So what’s the difference? Without getting too technical, you want a typist if you know exactly what you want to do, exactly what wording you want to change and what the new wording should be, and you know exactly what sentence or paragraph you want to change. Typists typically charge by the page; so if your change is short, figure $40. Paralegals, although they are not supposed to work independently of an attorney, often know where the change should take place in your document and might even know how to word it effectively. Figure you might pay $150 to a Paralegal for this job. But if you want to know not only where the change needs to be made and how to word it but, also, how that change might affect other provisions in your documents, whether it is a good idea or not, alternatives to the general changes you had in mind, the tax effects of this change, how to protect those changes from challenge, other changes that might be a good idea to make either because of this change or changes in the law or your other circumstances since your Living Trust was originally created, then you want a lawyer. But don’t expect to pay Paralegal prices for a lawyer. A lawyer would charge based on the complexity of the change and the complexity of your entire estate; but if you haven’t seen that lawyer for several years or the original Living Trust was done by someone else, it’s doubtful that it could be competently done for less than about $950.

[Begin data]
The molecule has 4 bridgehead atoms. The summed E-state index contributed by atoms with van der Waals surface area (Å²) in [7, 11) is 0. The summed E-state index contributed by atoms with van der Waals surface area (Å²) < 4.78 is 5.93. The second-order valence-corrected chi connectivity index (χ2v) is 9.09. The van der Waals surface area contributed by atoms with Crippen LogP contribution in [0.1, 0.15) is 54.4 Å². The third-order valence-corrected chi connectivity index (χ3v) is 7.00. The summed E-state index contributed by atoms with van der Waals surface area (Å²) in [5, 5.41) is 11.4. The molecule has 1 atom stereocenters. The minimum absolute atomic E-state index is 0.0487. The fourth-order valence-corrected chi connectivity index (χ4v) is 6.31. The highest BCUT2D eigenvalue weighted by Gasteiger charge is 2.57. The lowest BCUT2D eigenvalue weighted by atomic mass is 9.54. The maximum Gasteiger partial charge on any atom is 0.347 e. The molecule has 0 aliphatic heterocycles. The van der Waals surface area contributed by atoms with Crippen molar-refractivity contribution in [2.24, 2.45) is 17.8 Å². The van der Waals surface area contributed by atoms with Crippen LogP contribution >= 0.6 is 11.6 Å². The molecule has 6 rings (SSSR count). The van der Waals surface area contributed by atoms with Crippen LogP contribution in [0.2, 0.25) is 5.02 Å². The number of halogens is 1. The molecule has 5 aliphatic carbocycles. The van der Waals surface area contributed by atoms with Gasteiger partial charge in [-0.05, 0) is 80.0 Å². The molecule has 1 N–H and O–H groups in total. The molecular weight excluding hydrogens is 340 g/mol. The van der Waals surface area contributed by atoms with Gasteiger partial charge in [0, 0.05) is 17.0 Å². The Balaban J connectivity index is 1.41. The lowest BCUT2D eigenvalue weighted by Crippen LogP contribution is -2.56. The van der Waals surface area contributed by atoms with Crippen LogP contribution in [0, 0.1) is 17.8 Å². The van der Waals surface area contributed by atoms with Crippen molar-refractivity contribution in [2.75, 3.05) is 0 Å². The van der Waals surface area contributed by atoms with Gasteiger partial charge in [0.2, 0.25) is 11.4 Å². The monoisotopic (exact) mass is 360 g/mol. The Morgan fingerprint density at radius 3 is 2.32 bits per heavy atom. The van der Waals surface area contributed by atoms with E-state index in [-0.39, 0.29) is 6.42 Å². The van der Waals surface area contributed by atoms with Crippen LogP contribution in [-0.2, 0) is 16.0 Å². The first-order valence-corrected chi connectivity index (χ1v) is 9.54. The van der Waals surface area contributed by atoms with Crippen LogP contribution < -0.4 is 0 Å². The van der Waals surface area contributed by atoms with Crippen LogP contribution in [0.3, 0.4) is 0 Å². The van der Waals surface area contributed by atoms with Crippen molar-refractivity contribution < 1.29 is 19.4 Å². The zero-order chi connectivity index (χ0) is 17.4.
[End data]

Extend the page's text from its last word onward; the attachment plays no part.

Liability: Oh, and by the way, if you do choose the Paralegal or typist and things don’t work out the way they were supposed to because of what the person did or advised, don’t expect your children to be able to hold that person responsible for the losses they’ve suffered. A court will probably tell them that you should have hired an attorney to do the job because in most states it’s illegal for anyone other than an attorney to do this type of work (although in California this law is rarely enforced).

Conclusion: Bottom line: when you see an attorney do so for his advice (and allow him to gather enough facts so that he can give you advice), not the fact that he can type.

Aug 12, 2012

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About Living Trusts

About Living Trusts is hosted by the Law Offices of Merwyn J. Miller, as your online resource center to help you explore these key issues, and others, regarding your estate.

Merwyn J. Miller, J.D.

  • Board Certified Specialist in Estate Planning, Trust & Probate Law
  • Co-Author of legal text book and of “Don’t Go Broke in a Nursing Home
  • Teacher of law courses at public and private colleges
  • Continuing Education Instructor for attorneys
  • Columnist for largest regional newspaper in San Diego County and professional journals for 15 years, Contributing author to the book “In Your Service: The Veteran’s Friend”
  • Masters Degree in Financial Services - Estate Planning